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Captain Joe Byrd Cemetery, Huntsville, Texas
Event Date: 
Saturday, November 7, 2015 -
8:30am to 11:30am

For 160 years, the Captain Joe Byrd Cemetery has been the final resting place for many people who died while serving time in Texas prisons. Approximately 3,000 people are buried at this cemetery in Huntsville, either because their families couldn’t afford funeral costs or because no one claimed them. 

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Rio Frio running through Garner State Park

After the drought of record that lasted almost a decade in the 1950’s, Texas and Texans got very serious about water planning. During the 1960's up until the passage of Senate Bill 1 in 1997, water planning was very top-down in approach. Planning was largely done at the state level and then passed along to folks at the local level. Over the years, there developed a push to have more regional and local input—and buy in—in the water planning process in Texas.

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Note: This post is written by Amanda Quraishi, a member of Texas Impact's board. The blog was originally posted at

Rev. Dr. Jeremy Rutledge is Senior Minister of Circular Congregational Church, South Carolina. During his time in Houston, he helped create the Houston chapter of Texas Interfaith Power and Light. This post originally appeared on his blog.

Eleven days ago the New York Times led with the headline, “Heat-Trapping Gas Passes Milestone, Raising Fears.”1 As the article reported:

Note: This post was originally sent by Rev. Dan De Leon, Senior Pastor of Friends Congregational Church in College Station to church members.

On Wednesday, September 28, 2011, I offered testimony at the U.S. State Department hearing in Austin in opposition to the proposed Keystone XL pipeline. Although I had prepared my testimony in advance, I revised it during the hearing to address the very real concerns being expressed by our union brothers and sisters about their need for jobs. I'd love to hear your thoughts--about this testimony, about this issue, about your experience of the hearing... feel free to send me an e-mail.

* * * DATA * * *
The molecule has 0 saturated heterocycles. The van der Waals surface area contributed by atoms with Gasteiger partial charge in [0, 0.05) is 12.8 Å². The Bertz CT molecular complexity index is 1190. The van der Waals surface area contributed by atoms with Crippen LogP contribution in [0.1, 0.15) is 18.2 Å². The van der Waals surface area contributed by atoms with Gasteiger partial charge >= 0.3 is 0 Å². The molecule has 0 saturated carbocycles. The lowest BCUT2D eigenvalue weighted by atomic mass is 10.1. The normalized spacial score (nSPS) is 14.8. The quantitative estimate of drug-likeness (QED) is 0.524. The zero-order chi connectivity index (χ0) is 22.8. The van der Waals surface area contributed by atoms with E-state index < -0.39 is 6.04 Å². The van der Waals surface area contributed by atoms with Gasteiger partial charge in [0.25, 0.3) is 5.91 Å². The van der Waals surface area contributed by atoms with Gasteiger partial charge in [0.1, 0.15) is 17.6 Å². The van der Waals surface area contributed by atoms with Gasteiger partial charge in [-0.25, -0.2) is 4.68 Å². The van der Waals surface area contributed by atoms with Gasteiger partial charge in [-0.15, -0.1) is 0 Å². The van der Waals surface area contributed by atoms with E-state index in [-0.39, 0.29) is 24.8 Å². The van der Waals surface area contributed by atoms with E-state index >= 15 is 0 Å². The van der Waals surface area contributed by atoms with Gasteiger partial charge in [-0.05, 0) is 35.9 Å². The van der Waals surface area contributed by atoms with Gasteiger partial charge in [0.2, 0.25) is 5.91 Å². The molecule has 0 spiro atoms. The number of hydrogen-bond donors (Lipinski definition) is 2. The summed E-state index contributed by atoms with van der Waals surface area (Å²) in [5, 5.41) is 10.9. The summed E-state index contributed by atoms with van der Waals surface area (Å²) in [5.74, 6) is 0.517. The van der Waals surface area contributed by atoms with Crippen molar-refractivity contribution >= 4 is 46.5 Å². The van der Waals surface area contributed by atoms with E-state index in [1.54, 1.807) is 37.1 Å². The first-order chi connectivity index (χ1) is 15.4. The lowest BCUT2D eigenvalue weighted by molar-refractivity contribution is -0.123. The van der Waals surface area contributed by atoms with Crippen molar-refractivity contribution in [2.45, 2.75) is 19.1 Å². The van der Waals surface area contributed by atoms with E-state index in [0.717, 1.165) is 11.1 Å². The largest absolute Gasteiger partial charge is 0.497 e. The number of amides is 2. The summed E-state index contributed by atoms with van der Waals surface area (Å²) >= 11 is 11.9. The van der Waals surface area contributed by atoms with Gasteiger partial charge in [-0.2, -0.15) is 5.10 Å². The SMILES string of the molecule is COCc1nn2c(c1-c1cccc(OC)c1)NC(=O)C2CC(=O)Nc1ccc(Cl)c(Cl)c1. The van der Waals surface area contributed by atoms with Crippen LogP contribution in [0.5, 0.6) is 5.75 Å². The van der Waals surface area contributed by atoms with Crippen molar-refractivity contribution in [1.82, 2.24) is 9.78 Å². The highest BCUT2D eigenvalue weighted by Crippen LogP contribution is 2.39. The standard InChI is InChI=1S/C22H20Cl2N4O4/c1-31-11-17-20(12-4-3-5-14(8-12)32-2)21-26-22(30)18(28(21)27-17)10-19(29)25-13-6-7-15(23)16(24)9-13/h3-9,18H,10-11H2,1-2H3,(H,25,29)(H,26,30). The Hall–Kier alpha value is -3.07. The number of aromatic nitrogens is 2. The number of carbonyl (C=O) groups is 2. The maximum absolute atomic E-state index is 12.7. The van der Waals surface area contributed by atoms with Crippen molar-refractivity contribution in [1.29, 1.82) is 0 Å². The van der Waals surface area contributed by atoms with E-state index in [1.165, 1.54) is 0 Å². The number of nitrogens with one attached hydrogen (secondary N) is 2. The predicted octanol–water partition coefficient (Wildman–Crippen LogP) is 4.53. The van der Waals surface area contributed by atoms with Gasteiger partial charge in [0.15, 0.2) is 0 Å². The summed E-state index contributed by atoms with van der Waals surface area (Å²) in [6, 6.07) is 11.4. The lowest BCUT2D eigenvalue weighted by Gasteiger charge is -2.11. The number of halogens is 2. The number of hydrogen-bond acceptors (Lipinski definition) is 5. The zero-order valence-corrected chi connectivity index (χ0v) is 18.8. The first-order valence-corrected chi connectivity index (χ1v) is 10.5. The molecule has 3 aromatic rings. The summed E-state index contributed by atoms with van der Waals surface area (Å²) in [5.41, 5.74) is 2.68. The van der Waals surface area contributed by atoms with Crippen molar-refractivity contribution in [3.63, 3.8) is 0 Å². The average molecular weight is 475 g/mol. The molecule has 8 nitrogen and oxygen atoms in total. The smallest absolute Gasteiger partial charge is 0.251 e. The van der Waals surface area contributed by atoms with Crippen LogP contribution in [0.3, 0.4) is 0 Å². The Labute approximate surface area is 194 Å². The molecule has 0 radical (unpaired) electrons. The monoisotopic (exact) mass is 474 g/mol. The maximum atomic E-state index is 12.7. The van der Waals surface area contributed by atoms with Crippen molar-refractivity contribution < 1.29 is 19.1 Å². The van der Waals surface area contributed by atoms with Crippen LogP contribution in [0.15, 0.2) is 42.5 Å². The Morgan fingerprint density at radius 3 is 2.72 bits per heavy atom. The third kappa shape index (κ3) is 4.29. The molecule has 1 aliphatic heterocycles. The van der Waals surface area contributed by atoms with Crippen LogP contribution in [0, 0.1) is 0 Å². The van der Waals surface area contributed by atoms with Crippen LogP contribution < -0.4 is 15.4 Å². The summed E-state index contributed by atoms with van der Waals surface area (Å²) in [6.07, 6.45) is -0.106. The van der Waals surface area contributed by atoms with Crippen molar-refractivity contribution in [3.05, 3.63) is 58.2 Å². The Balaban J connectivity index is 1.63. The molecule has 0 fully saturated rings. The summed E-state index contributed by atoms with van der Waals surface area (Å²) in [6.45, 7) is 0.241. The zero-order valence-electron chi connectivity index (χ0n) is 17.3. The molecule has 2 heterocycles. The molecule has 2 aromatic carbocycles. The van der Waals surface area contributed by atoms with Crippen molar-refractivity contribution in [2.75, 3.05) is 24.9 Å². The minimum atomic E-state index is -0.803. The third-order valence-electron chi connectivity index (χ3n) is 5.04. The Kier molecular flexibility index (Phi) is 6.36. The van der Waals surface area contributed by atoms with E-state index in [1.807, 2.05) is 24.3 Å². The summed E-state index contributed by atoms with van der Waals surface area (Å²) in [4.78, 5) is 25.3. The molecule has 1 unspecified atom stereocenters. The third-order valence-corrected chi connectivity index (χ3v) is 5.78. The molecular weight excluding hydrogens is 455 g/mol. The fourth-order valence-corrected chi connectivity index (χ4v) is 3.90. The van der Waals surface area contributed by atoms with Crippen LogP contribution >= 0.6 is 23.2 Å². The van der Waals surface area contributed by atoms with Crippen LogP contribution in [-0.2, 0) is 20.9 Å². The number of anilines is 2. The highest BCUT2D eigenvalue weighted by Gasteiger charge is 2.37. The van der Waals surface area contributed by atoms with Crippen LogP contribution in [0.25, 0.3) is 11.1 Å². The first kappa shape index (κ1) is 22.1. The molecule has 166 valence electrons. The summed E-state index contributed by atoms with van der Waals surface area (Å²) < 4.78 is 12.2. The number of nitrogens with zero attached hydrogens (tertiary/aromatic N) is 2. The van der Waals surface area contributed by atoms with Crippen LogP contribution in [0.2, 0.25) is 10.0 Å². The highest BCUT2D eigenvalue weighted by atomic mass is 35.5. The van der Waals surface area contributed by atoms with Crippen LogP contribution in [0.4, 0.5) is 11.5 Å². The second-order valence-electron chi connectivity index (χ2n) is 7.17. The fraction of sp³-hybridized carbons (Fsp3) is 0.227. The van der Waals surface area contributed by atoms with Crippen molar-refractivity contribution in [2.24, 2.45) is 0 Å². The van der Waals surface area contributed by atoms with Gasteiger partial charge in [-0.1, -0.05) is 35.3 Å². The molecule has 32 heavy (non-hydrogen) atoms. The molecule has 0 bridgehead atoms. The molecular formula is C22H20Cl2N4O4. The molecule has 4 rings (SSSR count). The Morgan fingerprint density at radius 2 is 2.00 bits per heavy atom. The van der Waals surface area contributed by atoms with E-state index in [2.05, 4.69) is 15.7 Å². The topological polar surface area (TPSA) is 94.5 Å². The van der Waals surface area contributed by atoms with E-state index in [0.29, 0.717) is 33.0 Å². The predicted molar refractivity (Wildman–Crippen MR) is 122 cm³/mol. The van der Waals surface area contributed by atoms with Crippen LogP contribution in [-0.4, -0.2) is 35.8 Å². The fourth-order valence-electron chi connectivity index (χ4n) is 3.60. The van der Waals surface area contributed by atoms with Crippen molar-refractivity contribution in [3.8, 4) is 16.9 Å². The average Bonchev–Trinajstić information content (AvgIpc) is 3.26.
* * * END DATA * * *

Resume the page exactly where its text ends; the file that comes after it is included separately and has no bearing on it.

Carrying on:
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I was on a chartered bus with about 40 other people—Christians, Jews, Muslims, Unitarian Universalists, one Buddhist, and one Wiccan priest. We were united in being people of faith, in being mostly white and middle class, and in touring part of Newark, New Jersey as part of the Environmental Justice retreat of GreenFaith’s Fellowship Program.

The forecast for name-your-environmental-crisis-here often looks bleak. People who follow environmental issues know it, and sustained justice work can be a challenge. When I meet with religious groups about things like pervasive toxic chemicals, environmental justice, or global warming, someone invariably asks, “Where do we find hope?”

Over the last two weeks, I’ve heard two different presentations about the Environmental Justice (EJ) movement. The EJ movement is part of the environmental movement as a whole, but pays particular attention to the affect of pollution and toxics on communities of color—rightly so, since communities of color are disproportionately impacted by both.

Some things to know about the EJ movement:

Climate change is one of those issues that, when you start to dig into it by reading the latest science (here, here, or here) and by considering the political gridlock in D.C., you might begin to feel depressed, angry, and overwhelmed. These feelings are understandable, and we should let ourselves feel those things—but at some point, we need to pick ourselves up, dust ourselves off, and get to work.

Crying is all right in its own way while it lasts. But you have to stop sooner or later, and then you still have to decide what to do. –C.S. Lewis